Home Magazine Dancing the Future. The authenticity of Isadora Duncan

The Mart - Contemporary and Modern Art Museum of Trento and Rovereto - dedicates the first evocative Italian exhibition, “Dancing the Revolution. Isadora Duncan and the figurative arts in Italy between the 19th century and avant-garde”, to the “dancer of the future”, pioneer of advanced Modern Dance and all-round tragic female character with strong charisma. 

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Isadora Duncan was the revolutionary and radical dancer ahead of her time. Born in San Francisco in 1877, she moved to Europe in 1899, touring London, Berlin and Paris, where she met the sculptor Auguste Rodin who was profoundly affected by her dance. Duncan is best known as a free and eccentric woman with a turbulent life and a tragic epilogue. The long, silky scarf she has always been wearing strangled her, getting caught on a convertible Bugatti’s wheel. Duncan’s last words allegedly were: “I’m about to fall in love”. At that time, in 1927, she was living in Nizza and her career had gone through a very rough patch.

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Plinio Nomellini (Livorno, 1866 - Firenze, 1943). Isadora Duncan. Gioia (Gioia tirrena), 1914
"Quadreria Villa San Martino". Silvio Berlusconi Collection


Too heavy to dance - some rumours say - full of debts and dependent on alcohol. But, despite all opposition (she also lost two children drowned in the Seine River), Isadora Duncan not only invented, between the 19th and 20th Century, a new ballet genre, modern and closely related to nature, but her style had a profound impact on Figurative arts. From painting to sculpture and theatre. Barefoot or in elegant sandals, wearing an ancient-like greek tunic, she performed, as an autodidact, the “Dance of future” - her most famous guide for modern dancers. Duncan used legs, arms, hands and her head as elements of dramatic expression. She was no longer a ballerina forced in a tutu like the Grande Danseuse (circa 1900) by Federico Zandomeneghi, in the tradition of the classical ballet dancer’s figure which Edgar Degas was famous for, but a “natural” dancer. The movement's impulse has nothing to do with constriction, it comes from the inside and it encounters the sea wave’s undulatory patterns or the wind’s curving shape. Liberated and impetuous, resembling an enchanting and beautiful clay statuette of a dancer in Dionysian pose, surprisingly Duncan was defined “great master of sculpture” because her plastic posture could be easily replicated in a marble or bronze shape.

Isadora Duncan was deeply fascinated but, in some measure, disruptive of the ancient past, especially of her beloved Renaissance Artists (Botticelli and his Spring), seeking total liberation and a new ecstatic mode of communicate feelings. Isadora who dances, the 1905 water painting by her lover, the stage designer Edward Gordon Craig, portrays a joyful body wrapped in a Hellenistic peplos balanced on a concentric pose - open, light, fluctuating yet steady, energetic and strong. Stronger than the transient and Symbolist women carrying roses in Gaetano Previati’s "The dance" (1908). But similar to the coeval Figure in Movement, an imperious and refined dancer, pre-Futurist in his lines and motion, by artist Umberto Boccioni.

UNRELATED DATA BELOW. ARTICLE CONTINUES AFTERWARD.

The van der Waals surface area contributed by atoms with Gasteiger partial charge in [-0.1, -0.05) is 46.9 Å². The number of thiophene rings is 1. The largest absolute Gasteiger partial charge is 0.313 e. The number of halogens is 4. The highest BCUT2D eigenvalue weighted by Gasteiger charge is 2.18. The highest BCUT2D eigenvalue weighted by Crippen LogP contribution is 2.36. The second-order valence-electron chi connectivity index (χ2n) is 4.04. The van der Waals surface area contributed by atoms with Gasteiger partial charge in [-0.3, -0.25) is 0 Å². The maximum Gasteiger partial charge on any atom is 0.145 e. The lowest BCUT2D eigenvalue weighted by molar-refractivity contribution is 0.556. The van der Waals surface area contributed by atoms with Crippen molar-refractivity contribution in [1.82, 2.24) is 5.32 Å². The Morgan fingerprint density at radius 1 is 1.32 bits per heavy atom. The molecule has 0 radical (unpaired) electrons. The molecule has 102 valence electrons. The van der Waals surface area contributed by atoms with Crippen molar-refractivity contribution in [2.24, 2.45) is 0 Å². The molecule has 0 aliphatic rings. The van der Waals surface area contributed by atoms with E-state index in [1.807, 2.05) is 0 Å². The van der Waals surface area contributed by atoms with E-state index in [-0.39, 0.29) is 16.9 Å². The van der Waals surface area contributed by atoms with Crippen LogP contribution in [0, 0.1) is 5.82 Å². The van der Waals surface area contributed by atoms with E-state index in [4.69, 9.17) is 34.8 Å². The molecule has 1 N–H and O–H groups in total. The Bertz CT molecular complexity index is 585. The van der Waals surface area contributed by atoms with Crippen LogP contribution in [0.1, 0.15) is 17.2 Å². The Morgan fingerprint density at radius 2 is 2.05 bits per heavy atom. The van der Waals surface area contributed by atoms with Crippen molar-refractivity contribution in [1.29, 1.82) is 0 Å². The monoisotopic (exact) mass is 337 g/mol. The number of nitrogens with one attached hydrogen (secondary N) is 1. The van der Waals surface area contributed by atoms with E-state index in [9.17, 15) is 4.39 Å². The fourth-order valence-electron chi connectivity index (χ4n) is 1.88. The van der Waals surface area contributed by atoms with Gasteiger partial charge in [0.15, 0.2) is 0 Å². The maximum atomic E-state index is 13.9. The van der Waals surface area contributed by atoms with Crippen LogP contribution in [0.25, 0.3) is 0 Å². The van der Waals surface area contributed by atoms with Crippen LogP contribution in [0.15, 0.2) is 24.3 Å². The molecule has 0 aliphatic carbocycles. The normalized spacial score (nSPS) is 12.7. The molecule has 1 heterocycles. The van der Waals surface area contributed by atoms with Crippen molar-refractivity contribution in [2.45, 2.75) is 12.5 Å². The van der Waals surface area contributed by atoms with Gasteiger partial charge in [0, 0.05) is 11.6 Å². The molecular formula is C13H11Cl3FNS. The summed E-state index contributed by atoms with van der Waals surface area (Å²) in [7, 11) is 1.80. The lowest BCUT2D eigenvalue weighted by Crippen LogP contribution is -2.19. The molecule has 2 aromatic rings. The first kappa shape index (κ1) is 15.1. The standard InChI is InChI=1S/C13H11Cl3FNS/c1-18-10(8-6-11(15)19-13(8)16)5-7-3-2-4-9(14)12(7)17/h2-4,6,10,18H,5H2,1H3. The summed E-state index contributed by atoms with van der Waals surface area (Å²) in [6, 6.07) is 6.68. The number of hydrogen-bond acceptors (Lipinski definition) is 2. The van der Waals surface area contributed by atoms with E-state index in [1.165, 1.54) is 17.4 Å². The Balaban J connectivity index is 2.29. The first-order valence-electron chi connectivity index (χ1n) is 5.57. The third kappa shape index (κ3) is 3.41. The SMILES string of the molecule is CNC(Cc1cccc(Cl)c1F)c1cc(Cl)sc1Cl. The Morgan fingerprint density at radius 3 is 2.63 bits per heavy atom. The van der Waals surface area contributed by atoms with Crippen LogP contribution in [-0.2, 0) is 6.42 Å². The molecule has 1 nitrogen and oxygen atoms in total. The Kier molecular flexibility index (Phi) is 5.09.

Gino Severini (Cortona, AR, 1883 - Parigi, 1966), Ballerina, 1913
Mart, Museum of Modern and Contemporary art in Trento e Rovereto. Collection L.F.


The interesting thing is that Isadora Duncan developed, for multiple reasons, a special connection with Italy - her life’s aspect nearly unexplored - with the protagonists of the artistic milieu. Primarily with the immense actress Eleonora Duse, therefore with some painters from Versilia (the north of Tuscany). Then she had an amour with Gabriele D'Annunzio, the sacred poet. In a telegram to D'Annunzio in 1915, Duncan writes passionately: “your light inspires the entire world, yours in the universe. Isadora”. In his masterpiece Tell, men, your own story (1942), Alberto Savinio, Giorgio De Chirico’s younger brother, traces with a pen phantom biographies of prominent and very different men - Nostradamus, Jules Verne to name but a few - and among these he includes one woman only, Isadora Duncan.

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Fortunato Depero (Fondo, TN, 1892 - Rovereto, TN, 1960), Rotazione di ballerina e pappagalli, 1917
Mart, Museo di arte moderna e contemporanea di Trento e Rovereto. Deposito a lungo termine


To Savinio, she embodies the idea of androgynous Amazon, far ahead of rigid gender identity. She is an admirable heroine, in a fury of colours, as we praise in Plinio Nomellini’s Isadora Duncan. Joy (1914). Both curvy and muscular, her head back down in the typical pose, Duncan is surrounded with a vibrant red drape and her feet are moving rapidly on Tyrrhenian Sea’s water edge. Sensual and unconventional, Isadora Duncan’s legacy positively affected Italian free women dancers - the most popular circle was born around the patron and collector Cesarina Gualino in Turin - and contributed to establish numerous world’s dancing schools devoted to her. Nowadays the “Isadorables” community proves the grandeur and modernity of Isadora Duncan’s avant-garde dance aesthetics. 

Written by Petra Chiodi

Cover images: Cesare Laurenti (Mesola, FE, 1854 - Venezia, 1936), Fioritura nuova, 1897, Fondazione Musei Civici di Venezia, Galleria Internazionale dí Arte Moderna di Cá Pesaro.

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